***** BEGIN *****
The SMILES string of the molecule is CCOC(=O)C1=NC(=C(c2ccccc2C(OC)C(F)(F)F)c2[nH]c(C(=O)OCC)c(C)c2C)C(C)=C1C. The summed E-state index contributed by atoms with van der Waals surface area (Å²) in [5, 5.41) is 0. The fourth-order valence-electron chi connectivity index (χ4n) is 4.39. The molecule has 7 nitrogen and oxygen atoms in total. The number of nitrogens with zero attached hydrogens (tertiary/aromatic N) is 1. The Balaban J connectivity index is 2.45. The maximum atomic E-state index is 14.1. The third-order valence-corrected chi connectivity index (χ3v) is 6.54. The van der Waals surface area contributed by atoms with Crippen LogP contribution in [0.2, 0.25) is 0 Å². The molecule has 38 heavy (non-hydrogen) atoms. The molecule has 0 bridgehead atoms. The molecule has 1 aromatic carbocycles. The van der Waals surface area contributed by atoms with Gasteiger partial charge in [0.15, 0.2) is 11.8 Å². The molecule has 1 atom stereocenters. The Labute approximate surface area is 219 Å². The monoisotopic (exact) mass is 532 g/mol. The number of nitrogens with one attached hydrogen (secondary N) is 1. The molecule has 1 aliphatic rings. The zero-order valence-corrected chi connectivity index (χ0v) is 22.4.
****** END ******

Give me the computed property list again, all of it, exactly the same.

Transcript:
The SMILES string of the molecule is CCOC(=O)C1=NC(=C(c2ccccc2C(OC)C(F)(F)F)c2[nH]c(C(=O)OCC)c(C)c2C)C(C)=C1C. The summed E-state index contributed by atoms with van der Waals surface area (Å²) in [5, 5.41) is 0. The fourth-order valence-electron chi connectivity index (χ4n) is 4.39. The molecule has 7 nitrogen and oxygen atoms in total. The number of nitrogens with zero attached hydrogens (tertiary/aromatic N) is 1. The Balaban J connectivity index is 2.45. The maximum atomic E-state index is 14.1. The third-order valence-corrected chi connectivity index (χ3v) is 6.54. The van der Waals surface area contributed by atoms with Crippen LogP contribution in [0.2, 0.25) is 0 Å². The molecule has 38 heavy (non-hydrogen) atoms. The molecule has 0 bridgehead atoms. The molecule has 1 aromatic carbocycles. The van der Waals surface area contributed by atoms with Gasteiger partial charge in [0.15, 0.2) is 11.8 Å². The molecule has 1 atom stereocenters. The Labute approximate surface area is 219 Å². The monoisotopic (exact) mass is 532 g/mol. The number of nitrogens with one attached hydrogen (secondary N) is 1. The molecule has 1 aliphatic rings. The zero-order valence-corrected chi connectivity index (χ0v) is 22.4.